One would think, based on the Pink Bear RBG 1933 2020 shirt in other words I will buy this hundreds of hours I’ve logged consuming photos and videos of attractive strangers on the internet, that I would know more about beauty. I have mastered the art of observing attainable, desirable aesthetic choices on others—and taking absolutely zero action to apply them to myself. All of my makeup expired two years ago. My brushes are in desperate need of a wash, and instead of washing them I just refuse to use them. My foundation doesn’t match my skin, because I bought it two summers ago, when I was tan, and I don’t want to waste money ordering a new one, because I know I will somehow mess up and it too will be the wrong color for my unmatchable, sometimes red–sometimes green skin tone. And no, I wouldn’t be able to “just return it,” because I seem to have been born with an inability to return things. “It’s been really awesome to watch how much makeup has developed,” says Beer. “I think that, like, especially with TikTok, there are so many people I see that get so unbelievably creative with the things they do.” Beer uses her own Morphe Madison Beer Surfing Artistry Palette for her eyes, a blend of tawny orange and fawn pulled across lids, with liner-like extension offered to the end of each eye by way of brown shadow and an angled brush. “I love highlighter,” says Beer, layering Charlotte Tilbury Beauty Highlighter Wand and Nightshine from Glossier Play for extra shimmer. “I feel like it just makes me feel like I’m a forest nymph and a fairy, and who doesn’t want to feel like a fairy?” An overlined lip and swipe of gloss round out the look, but the finishing touch turns out to be a signature accessory. “I can’t leave the house without my hoops—and if I do leave the house without my hoops, it’s a very strange, weird day for me,” says Beer. “It just completes my whole vibe. Because then I can wear sweatpants and still feel like I did something.” I exist in that sweet spot of desperately wanting to look good and not making any kind of real effort lest someone think I am trying to look good. Yet even I have picked up on the current fascination with Y2K—that era of low-rise jeans, bedazzled tank tops, and lip gloss that is still haunting and humiliating to those of us who were actually cognizant in the early aughts—and what is seemingly the makeup of the moment: It’s black eyeliner. There’s literally been no other option. But despite the lower half of our faces being covered for the last 12 months, there are other reasons I’d like to suggest for why eyeliner remains the only thing we want to wear in the New Year. Yes, this is an entire essay about eyeliner. Don’t blame me; blame society. The last time I was obsessed with eyeliner, it was a universal form of expression for us sad girls who didn’t know who we were yet, or why we were so sad. My raccoon eyes, which I erratically traced with Urban Decay’s 24/7 Glide-On Pencil in high school, had the ability to immediately inform strangers that I was annoyed and that I didn’t like attention, even though I was simultaneously bringing attention to myself. Fast-forward to the hell that was 2020, and even a non–beauty expert could have predicted that this punk-rock favorite would start to show up all over social media—and the spring runways. I’ve never seen a fashion show in my life, but I do scour the internet (see above), which is rich with references to makeup artist Peter Philips’s strong and graphic black eyeliner at Christian Dior, and Pat McGrath’s dramatic and sculptural wings at Chloe, not to mention her electroclash moment at Valentino. Because after getting through this last year, we’re all punk rockers? (I’m not confident enough about this last sentence to not put a question mark at the end of it, but I stand by it.)
Pink Bear RBG 1933 2020 shirt, hoodie, tank top, sweater and long sleeve t-shirt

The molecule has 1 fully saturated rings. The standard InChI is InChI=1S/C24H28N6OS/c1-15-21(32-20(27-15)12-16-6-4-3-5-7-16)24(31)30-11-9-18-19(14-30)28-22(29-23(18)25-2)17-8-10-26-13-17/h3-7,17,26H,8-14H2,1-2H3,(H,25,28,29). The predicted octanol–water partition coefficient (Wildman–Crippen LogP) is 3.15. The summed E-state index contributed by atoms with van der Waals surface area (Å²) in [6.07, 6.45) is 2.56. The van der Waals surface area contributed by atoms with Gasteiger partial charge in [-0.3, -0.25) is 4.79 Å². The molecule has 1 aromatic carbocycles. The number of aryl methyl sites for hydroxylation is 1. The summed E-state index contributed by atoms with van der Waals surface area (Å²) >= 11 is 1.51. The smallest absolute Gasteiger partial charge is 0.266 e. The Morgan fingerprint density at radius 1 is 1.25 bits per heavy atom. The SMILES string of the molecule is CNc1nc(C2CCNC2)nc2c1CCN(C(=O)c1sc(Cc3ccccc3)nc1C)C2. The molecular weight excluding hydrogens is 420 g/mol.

“Ancient cultures used black kajal and kohl for protection and as a statement of power,” celebrity makeup artist Pati Dubroff says, explaining dark eyeliner’s unique ability to convey our collective emotional state. “Wearing it now makes us feel as though we have power over the Pink Bear RBG 1933 2020 shirt in other words I will buy this last year.” It effectively translates our mood, she continues—“and it can create a character within a mood,” confirms Daniel Parker. He would know; as the lead hair and makeup designer for Netflix’s popular miniseries The Queen’s Gambit, Parker used a variety of black eyeliners—MAC’s cult-favorite Blacktrack Gel and Pencil in Smoulder, as well as liquid pens from brands such as Christian Dior, YSL Beauty, and Tom Ford—to subliminally affect Anya Taylor-Joy’s onscreen evolution so you never once find yourself thinking, Hey, isn’t it kind of weird that Beth Harmon puts on a winged eyeliner, every morning and night, to practice chess, alone? “When she was a very young girl, the liner was small and timid and delicate,” explains Parker. “As she moves on, it becomes longer and broader and definitely bolder, so you end up getting something very sophisticated.I feel like the wing has taken over,” Ffrench elaborates, highlighting the elongated liner shape that is essential to creating “a sort of illusion of youth” and what she calls “Instagrammable sexy-face makeup” Isamaya Ffrench deals in this kind of shape-shifting. The trailblazing makeup artist behind Byredo’s debut color collection—which includes the Technical Black Eyeliner, a liquid pen that applies like ice skates on a fresh rink—explains that we are moving away from smudged ’90s grunge liner. Sadly, my generation doesn’t have iconic bands like Nirvana influencing our messy, tear-stained makeup; instead, we have Lil Huddy, the Hype House cofounder and self-described “21st-century vampire” who dabbles in curated black eyeliner (and black nail polish). Eyeliner used to be a sign of being a bad girl—or a pirate; now it’s really just a sign that you’re on TikTok. If you were ever looking for a statement that sums up our culture today, there it is. I feel like the wing has taken over,” Ffrench elaborates, highlighting the elongated liner shape that is essential to creating “a sort of illusion of youth” and what she calls “Instagrammable sexy-face makeup”—or what I call “plastic baby-cat face,” which relies on freakish symmetry. “Eyeliner can balance the distance between your eyes,” reveals Mario Dedivanovic, a.k.a. Kim Kardashian West’s longtime makeup artist, a.k.a. Makeup by Mario. “If your eyes are close together, start your liner at the center of the eye and draw to the outer corner,” he tells me. “And if you’re looking to bring your eyes closer together, line them from the inner corner to the outer corner to minimize separation.” And if one eyelid is, say, larger than the other? “Go a bit thicker with your line on that lid,” says Dedivanovic. This is all really good to hear, obviously, because I need another thing to obsess over.